HK: You mean you’ll change the way of Loftwork? Going to EC part?

CH: Of course, but it’s not like EC but creating a platform where money goes to artists directly. For example using Paypal, providing talents not only at a national level but…

HK: International.

CH: Yes. So having the first vision, I want do various challenges from now.

HK: I think circulating capital on the web and for creative workers are pretty tough challenge since many of their works aren’t visible. I want to hear your perspective on how you think to capitalize, or evaluate invisible works and create capital flow for them?

CH: I have an idea on that. So, until now, there’s been capital flow for visual materials like images or files on EC. But I think this model will change.

I talked about this at Vabel Conference, but Ryuichi Sakamoto’s project let me realize that the model between consumers and producers would be over and instead there will be relationship economy – social commerce.

So it’s not like buying Sakamoto’s song, but it’s more like paying money because we like his way to live, we like to be a part of his musical activities. It’s already happened in the US, for instance Kickstarter. They are paying for engagements. They are not paying for materials but paying for dreams, ideas, and engagements. I believe this will be mainstream in the 21st century.

In this sense, creators have huge influence on social sphere and I want to create a platform them, which can be an answer to your question.

HK: Wow, cool idea.

CH: Don’t you think it’s super fun if you pay for 100 dollars for your favorite artists and get a surprising present from him/her!?

HK: Cool! On the other hand, since you’re engaging in Creative Commons, I have few questions. You know, Japan is really nervous about copyright issues right?

CH: Hell yeah.

HK: And Creative Commons doesn’t disagree copyright itself but is trying to clarify the process?

CH: Yup.

HK: With this part and your loftwork activities for artists, I want to ask about your thoughts on how copyright issue will be changed in the future?

CH: Well, just come along to our talk session if you’re free on March 26th. [Laughter]. What you asked me is exactly what we will talk about at Roppongi Art Night. Its title is “20×4 dialogue” and 20 people will talk for 4hours! There’ll be 4 themes and one of them is how we can utilize copyright and we’ll gather people both from artist side and Internet side. Joi Ito will come.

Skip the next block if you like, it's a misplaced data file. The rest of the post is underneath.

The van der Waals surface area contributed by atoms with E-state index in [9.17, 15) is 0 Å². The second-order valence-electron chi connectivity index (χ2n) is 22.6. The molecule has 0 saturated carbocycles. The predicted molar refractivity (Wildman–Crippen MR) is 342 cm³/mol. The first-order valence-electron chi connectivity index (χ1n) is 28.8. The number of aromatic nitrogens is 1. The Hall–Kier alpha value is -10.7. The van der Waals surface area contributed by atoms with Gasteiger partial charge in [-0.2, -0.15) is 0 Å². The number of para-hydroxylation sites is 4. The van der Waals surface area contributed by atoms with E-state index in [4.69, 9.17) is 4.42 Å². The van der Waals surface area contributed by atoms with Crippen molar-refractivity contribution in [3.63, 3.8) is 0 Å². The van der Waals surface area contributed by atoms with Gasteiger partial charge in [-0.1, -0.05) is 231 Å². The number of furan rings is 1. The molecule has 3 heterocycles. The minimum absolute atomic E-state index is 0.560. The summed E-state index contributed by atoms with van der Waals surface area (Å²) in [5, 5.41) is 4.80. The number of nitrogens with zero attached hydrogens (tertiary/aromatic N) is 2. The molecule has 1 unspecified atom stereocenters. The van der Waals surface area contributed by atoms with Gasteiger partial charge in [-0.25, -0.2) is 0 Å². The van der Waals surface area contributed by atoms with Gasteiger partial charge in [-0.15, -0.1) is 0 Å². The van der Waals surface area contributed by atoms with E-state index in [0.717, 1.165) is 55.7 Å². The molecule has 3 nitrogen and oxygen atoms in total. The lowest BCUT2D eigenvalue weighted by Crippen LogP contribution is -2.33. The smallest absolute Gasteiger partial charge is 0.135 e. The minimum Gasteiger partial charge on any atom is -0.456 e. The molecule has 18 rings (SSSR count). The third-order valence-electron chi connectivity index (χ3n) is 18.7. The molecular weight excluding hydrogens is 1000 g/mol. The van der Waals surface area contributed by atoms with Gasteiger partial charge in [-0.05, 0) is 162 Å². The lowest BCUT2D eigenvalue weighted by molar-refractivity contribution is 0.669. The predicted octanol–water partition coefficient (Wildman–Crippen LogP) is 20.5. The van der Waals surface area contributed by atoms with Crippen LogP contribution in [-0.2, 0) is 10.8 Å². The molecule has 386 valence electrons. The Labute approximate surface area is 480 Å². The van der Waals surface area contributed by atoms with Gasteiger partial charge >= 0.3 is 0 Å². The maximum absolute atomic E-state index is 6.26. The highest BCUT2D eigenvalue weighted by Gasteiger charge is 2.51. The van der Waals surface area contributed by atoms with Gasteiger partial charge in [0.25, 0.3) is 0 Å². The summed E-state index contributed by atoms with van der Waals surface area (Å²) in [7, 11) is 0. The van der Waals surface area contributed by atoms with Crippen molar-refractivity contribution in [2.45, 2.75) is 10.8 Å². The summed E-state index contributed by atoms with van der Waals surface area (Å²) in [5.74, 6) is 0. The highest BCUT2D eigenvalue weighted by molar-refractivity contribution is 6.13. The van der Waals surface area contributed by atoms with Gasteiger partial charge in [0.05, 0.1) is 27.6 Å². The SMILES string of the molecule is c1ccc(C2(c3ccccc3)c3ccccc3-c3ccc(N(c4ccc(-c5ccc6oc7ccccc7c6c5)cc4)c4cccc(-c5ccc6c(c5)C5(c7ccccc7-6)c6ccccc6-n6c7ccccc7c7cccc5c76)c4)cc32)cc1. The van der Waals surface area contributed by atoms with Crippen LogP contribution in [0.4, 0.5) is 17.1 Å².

HK: Oh Joi will come? Great.

CH: Yes, and Professor Miyaga, who created MIT open course will also join the session. In the session, I’d like to say “society is changing and that’s unstoppable, no matter how you lament”. This flow, more and more people put their works on the web, is irreversible. Of course there’ll be people who get benefice from change and lose their privilege, but this flow itself will never change, never. So it’s useless to talk about whether we use the Internet or not, the important thing to talk is how we use the Internet.

I don’t think it’s negative to share works on the web, and I even think killing information only on the web – except few examples – would lead failure in real world too. Being too protective for copyright would kill works in the real world, at least I believe so. So as business strategy, it’s necessary to enhance your famousness on the web regardless what type of business you do.

HK: So there’s no choice for you?

CH: No. But the choices on how you use the Internet – there’s tons of choices on this. So how free you make copyright, when and how costumers pay money, and so on; there’s choices. Of course you don’t have to use Creative Commons. But talking about whether you put your works on the web or not; there’s no choice.

HK: Sharing is the key – I think sharing is not a cup existing in the infinity space, but hundreds of cups interacting vigorously. And you think this action of sharing itself is synchronizing with actions in real life right?

CH: Yes, but I don’t say we all should use CC and share with people all around the world. It’s totally fine to share just with 100 people. Including all choices, how we share on the web is important.

HK: By the way don’t you think there is negative image on the Internet in Japan?

CH: Yes, indeed.

HK: Since I travel around the world, I realized that each country has each opinion on the web. In India they think it’s a way to get jobs, in America it’s innovation that makes people’s lives better, in the UK, it’s …. way to enjoy life? I don’t know, but anyway they all utilize the power of web. But in Japan, I feel there’s negative image on the web.

CH: I presume many Japanese people don’t want the web to grow, to be honest.

HK: Yes, so I want to ask you whether Japanese people hate share or not! [Laughter]

CH: Ha ha, I think business person don’t like, but in personal they like sharing, very much. You can say that from the fact that Twitter’s second largest language is Japanese, there’s lots of bloggers in Japan. In this sense Japanese really like to tell their stories to other people. So potential at an individual level is quite high. But this mindset doesn’t go to business because Japan had successes with offline works for a long time. But it will change; now is a time of transition.

HK: So you think this will change?

CH: Yes, Japan has been famous by creating things. So I think many of mangers can’t resist the atmosphere of the web, saying “you sell this quality!?” But as I said individuals’ level is high, so will be changed soon. I feel necessity to engage into this transition, that’s why I do lot’s of challenge apart from loftwork.com.

HK: Do you think we can share success as well?

CH: Yes we can, I think.